… and one of the first questions is “Seed or sod?”
Sod is high quality grass that’s field grown for about a year and harvested by a machine that slices a section of turf with very little soil attached. It’s typically sold in rolls that about equal a square yard and weigh 25 pounds or more depending on the moisture content, the first roll that you lay, that is. They seem to get heavier as the day progresses.
Preparation of the soil for sod or seed is pretty much the same. Make soil test, control weeds, till soil, add lime and, for sod, a high phosphorus, slow release fertilizer. (That’s to get the roots growing. You’ll add nitrogen later.)
The sod is laid with the edges tightly together, staggering the joints at the ends of the rolls so they don’t line up, something like laying bricks. On a hillside lay sod across the slope and use wire staples similar to croquet wickets to hold the sod in place. As you work, use a heavy knife or sharp spade to cut curves or around objects like fire plugs. Rolling isn’t necessary except in sandy soils.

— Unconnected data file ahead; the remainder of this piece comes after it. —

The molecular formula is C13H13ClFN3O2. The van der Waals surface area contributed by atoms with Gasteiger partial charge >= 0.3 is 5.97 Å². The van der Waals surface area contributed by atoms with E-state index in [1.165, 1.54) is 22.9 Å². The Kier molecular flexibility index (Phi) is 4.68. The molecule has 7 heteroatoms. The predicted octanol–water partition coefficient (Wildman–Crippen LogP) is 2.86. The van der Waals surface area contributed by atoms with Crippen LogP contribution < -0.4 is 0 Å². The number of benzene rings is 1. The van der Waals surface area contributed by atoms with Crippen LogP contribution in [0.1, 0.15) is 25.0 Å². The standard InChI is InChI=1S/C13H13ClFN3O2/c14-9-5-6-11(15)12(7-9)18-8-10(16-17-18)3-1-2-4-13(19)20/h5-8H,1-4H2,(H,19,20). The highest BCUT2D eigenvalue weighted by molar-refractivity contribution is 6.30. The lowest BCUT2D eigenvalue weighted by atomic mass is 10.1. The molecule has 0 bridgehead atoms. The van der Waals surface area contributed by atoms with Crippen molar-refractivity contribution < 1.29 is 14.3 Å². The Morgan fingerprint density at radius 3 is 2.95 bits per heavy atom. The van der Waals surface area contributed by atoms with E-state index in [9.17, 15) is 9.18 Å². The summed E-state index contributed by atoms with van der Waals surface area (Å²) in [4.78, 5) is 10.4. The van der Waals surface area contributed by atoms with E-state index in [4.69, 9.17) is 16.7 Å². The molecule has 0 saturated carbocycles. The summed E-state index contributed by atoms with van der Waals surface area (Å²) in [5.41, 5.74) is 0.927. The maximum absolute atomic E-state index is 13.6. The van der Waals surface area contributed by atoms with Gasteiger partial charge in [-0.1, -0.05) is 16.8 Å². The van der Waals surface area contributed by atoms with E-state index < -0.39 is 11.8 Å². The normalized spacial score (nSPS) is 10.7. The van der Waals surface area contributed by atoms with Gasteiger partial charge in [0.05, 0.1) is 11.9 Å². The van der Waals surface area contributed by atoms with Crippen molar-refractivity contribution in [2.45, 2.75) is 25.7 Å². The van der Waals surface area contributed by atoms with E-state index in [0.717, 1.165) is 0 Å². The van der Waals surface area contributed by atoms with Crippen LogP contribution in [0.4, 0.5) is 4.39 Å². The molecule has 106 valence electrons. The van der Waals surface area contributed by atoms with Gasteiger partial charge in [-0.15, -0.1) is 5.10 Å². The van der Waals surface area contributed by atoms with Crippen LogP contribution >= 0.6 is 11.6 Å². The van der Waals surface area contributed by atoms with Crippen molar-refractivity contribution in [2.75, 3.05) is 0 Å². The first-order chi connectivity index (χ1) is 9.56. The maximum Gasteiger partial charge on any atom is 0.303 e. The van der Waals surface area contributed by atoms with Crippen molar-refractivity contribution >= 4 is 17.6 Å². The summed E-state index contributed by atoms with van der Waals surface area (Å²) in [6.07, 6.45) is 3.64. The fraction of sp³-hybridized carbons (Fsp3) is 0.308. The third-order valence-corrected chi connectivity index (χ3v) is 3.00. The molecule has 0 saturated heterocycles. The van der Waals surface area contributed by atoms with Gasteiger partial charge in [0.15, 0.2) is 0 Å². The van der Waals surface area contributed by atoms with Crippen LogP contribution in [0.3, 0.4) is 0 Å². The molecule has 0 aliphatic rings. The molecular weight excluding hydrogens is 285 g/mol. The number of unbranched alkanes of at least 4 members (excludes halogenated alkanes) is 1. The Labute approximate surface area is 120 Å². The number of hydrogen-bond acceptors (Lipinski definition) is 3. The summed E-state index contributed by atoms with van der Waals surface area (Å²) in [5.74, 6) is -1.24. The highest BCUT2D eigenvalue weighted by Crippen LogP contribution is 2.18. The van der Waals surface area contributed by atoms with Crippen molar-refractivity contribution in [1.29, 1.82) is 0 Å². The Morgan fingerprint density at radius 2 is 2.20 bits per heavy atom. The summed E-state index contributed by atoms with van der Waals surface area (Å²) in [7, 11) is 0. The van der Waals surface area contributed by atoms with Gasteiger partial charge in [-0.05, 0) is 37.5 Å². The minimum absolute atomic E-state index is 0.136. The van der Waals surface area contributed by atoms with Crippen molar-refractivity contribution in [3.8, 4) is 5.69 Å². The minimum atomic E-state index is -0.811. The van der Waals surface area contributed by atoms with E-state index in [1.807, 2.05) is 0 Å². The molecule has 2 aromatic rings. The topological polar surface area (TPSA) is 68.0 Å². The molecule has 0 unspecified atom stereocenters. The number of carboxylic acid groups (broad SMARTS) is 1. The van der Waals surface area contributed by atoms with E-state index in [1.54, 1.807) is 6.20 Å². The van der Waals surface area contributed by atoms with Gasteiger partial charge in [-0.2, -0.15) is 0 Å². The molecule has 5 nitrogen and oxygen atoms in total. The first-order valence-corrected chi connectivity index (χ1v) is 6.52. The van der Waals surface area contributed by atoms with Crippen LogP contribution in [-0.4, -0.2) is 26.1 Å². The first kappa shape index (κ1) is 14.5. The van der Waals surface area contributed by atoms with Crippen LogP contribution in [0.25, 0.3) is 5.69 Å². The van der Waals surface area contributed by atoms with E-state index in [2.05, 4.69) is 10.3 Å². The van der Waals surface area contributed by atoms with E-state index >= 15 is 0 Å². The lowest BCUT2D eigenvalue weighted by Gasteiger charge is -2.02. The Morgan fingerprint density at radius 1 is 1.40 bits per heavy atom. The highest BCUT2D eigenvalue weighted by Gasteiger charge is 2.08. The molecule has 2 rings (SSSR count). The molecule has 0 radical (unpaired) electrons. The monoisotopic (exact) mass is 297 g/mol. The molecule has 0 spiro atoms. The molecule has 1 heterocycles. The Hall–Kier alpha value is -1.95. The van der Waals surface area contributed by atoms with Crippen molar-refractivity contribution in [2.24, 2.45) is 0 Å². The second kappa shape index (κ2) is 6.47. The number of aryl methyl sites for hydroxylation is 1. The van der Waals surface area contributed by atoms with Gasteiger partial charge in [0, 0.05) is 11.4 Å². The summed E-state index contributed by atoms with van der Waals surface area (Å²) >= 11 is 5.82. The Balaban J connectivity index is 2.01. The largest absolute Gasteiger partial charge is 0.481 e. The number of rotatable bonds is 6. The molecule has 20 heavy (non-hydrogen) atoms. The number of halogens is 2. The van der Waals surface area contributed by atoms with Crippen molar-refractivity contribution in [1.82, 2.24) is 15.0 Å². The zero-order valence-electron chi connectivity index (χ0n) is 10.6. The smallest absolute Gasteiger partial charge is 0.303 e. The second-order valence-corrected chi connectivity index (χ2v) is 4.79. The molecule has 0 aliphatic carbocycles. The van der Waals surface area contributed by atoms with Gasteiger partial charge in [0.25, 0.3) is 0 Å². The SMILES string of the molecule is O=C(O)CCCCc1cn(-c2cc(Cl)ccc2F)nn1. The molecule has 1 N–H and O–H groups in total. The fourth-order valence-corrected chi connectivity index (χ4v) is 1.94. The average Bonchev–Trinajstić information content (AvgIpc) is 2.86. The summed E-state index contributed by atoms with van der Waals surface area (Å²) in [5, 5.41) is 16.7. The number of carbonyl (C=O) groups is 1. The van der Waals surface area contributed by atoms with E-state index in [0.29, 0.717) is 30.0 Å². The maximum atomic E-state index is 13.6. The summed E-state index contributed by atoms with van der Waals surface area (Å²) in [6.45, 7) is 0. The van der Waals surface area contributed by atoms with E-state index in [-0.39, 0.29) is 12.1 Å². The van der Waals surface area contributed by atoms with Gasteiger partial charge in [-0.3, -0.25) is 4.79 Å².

Water the sod immediately after it’s laid and keep it moist until it’s established. Because the sod shades the soil you may be using less water than for seeded areas.
As noted, sod can be used on slopes where seed would wash off or erosion occur, can be laid almost any time of year and should accept normal traffic in a matter of weeks.
In my experience if you’re able to lift the sod and willing to spend the time sod is a practical do-it-yourself project. Alternatively, you may find that having it installed professionally is less expensive than you think.
Article written by Glenn Palmer, Extension Master Gardener Volunteer.